NOTE: Some spoilers follow.
Miller’s “A Canticle for Leibowitz” is indeed a marvelous work of modern science fiction. It wraps up the natural fear of nuclear weapons (which Miller no doubt experienced as he watched the bombs fall on Japan) and combines it with the innovative “what if” of a long and storied history.
“Canticle” does an excellent job of providing a deeply religious perspective on a dark and troubled future, with the full awareness of human nature and a Catholic understanding of original sin. The book ends with an intriguing twist on that doctrine, but – while it may be outside the normal realm of theological presumption – it is presented from a humble and simple eye, which presumes nothing of its own accord. Miller’s work here is delightful.
Enjoyable, too, are the echoes of the Mass and the cleverness of Miller’s classical education, which plays out in this work. There were a number of jokes and layers which I could not have understood without my knowledge of the Latin language or the Catholic Mass. Miller’s weave of these issues borders on the brilliant.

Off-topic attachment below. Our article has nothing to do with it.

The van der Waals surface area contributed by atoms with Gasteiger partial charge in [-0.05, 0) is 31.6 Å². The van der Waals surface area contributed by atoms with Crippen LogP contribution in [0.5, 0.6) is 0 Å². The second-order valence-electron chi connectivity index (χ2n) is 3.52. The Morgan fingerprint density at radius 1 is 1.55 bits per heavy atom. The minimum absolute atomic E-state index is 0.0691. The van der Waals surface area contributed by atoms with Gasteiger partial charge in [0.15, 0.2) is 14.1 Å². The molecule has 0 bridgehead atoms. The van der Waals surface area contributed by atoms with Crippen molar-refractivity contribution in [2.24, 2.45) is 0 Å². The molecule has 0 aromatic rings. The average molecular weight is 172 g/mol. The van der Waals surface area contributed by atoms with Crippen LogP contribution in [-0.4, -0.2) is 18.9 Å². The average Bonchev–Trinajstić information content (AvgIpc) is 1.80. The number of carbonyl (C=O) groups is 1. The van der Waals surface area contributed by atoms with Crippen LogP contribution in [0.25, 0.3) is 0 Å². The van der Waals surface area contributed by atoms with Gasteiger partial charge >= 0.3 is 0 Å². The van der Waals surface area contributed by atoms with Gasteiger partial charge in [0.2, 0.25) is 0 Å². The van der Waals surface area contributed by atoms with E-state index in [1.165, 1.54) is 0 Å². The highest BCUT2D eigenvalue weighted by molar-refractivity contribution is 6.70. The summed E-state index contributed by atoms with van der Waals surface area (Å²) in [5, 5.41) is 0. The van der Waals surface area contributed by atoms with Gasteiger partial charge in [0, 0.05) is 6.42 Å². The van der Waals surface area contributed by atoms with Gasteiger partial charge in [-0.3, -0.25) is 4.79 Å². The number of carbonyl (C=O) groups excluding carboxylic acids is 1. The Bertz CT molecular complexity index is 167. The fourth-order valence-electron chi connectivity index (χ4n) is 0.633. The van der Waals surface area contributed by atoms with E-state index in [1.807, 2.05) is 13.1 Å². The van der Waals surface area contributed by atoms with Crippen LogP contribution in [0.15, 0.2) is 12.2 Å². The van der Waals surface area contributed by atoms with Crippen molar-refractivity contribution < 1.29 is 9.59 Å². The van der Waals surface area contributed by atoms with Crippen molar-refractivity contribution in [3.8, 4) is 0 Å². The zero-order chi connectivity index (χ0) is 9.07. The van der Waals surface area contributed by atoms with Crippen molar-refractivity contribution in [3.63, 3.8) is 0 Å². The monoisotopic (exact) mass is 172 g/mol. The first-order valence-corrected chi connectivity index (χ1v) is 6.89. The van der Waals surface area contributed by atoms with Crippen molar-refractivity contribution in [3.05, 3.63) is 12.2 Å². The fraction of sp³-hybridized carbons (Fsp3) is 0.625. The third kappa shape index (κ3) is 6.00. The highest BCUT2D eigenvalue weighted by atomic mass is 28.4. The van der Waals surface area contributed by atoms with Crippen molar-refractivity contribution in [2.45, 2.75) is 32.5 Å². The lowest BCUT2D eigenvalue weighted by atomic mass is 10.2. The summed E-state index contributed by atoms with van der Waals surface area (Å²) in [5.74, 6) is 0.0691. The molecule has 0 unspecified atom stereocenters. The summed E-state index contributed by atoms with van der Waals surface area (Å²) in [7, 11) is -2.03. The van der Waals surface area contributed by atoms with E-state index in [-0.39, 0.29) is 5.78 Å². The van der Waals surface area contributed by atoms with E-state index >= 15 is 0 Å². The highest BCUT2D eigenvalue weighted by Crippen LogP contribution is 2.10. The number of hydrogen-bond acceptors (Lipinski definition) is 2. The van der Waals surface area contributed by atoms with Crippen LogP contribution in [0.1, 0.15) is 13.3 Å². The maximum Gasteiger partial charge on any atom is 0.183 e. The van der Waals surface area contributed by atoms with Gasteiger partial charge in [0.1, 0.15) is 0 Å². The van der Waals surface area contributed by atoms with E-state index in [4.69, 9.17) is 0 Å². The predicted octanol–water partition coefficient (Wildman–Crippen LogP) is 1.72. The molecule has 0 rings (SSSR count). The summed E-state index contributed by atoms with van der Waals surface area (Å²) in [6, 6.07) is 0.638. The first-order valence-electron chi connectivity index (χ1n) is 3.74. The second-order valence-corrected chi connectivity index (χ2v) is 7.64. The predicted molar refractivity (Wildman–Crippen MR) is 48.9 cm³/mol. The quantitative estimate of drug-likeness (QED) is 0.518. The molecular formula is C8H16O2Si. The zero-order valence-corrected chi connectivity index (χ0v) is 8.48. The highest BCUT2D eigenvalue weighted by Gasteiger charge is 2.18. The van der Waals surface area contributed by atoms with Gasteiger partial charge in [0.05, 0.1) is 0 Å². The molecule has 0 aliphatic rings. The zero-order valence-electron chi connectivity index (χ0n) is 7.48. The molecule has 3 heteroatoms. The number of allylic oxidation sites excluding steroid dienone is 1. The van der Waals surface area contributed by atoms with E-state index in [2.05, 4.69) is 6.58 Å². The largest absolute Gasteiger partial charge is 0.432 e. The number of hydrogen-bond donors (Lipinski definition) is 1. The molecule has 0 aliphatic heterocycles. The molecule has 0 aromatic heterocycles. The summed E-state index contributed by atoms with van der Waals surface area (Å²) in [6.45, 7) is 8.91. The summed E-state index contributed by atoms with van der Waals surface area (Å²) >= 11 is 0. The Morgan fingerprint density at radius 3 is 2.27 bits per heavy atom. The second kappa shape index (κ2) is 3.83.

Now, downsides: first, Miller is a writer of short stories. This is evident in that each of the three parts of “Canticle” could be read and, more or less, understood apart from the others. There are elements that tie them together, but seeing those strings is more like gravy than substance. Of course, in a story that spans over a thousand years, this is to be expected to some degree. Even so, I would have appreciated more intricacies of plot between the sections.
I felt, too, that there were a few questions left unanswered. The nature and identity of the nomad, or Benjamin, or Lazarus, is unclear. Miller never resolves that question, at least not satisfactorily. There is some implication about the identity of the man, which plays (quite cleverly, if non-traditionally) on the lack of details about the (second) death of Lazarus, the friend of Jesus, in the Bible. But I would have liked more resolution there.
But all of that said, the book is excellent. The imagery and depth of the story is striking, and I am glad all the more for having read this delightful work of science fiction.
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